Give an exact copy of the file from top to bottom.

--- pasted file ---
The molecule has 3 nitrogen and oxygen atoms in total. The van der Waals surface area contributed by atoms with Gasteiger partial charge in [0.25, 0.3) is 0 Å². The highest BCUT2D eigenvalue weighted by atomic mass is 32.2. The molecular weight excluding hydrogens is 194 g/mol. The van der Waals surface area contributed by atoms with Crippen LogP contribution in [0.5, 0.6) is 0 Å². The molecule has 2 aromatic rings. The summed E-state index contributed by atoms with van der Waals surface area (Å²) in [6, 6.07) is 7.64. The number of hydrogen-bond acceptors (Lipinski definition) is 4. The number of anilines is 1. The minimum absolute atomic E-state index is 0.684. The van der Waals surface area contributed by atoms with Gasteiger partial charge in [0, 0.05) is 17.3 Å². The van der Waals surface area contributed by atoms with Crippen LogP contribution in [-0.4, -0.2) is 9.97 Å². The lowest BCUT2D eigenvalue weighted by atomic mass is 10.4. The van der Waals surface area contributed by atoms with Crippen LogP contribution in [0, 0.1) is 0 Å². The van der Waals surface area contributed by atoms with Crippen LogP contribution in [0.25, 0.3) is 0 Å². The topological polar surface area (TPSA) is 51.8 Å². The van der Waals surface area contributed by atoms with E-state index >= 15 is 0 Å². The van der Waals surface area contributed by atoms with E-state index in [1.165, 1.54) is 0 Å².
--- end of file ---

The molecule has 3 nitrogen and oxygen atoms in total. The van der Waals surface area contributed by atoms with Gasteiger partial charge in [0.25, 0.3) is 0 Å². The highest BCUT2D eigenvalue weighted by atomic mass is 32.2. The molecular weight excluding hydrogens is 194 g/mol. The van der Waals surface area contributed by atoms with Crippen LogP contribution in [0.5, 0.6) is 0 Å². The molecule has 2 aromatic rings. The summed E-state index contributed by atoms with van der Waals surface area (Å²) in [6, 6.07) is 7.64. The number of hydrogen-bond acceptors (Lipinski definition) is 4. The number of anilines is 1. The minimum absolute atomic E-state index is 0.684. The van der Waals surface area contributed by atoms with Gasteiger partial charge in [0, 0.05) is 17.3 Å². The van der Waals surface area contributed by atoms with Crippen LogP contribution in [-0.4, -0.2) is 9.97 Å². The lowest BCUT2D eigenvalue weighted by atomic mass is 10.4. The van der Waals surface area contributed by atoms with Crippen LogP contribution in [0, 0.1) is 0 Å². The van der Waals surface area contributed by atoms with Crippen LogP contribution in [0.25, 0.3) is 0 Å². The topological polar surface area (TPSA) is 51.8 Å². The van der Waals surface area contributed by atoms with E-state index >= 15 is 0 Å². The van der Waals surface area contributed by atoms with E-state index in [1.165, 1.54) is 0 Å².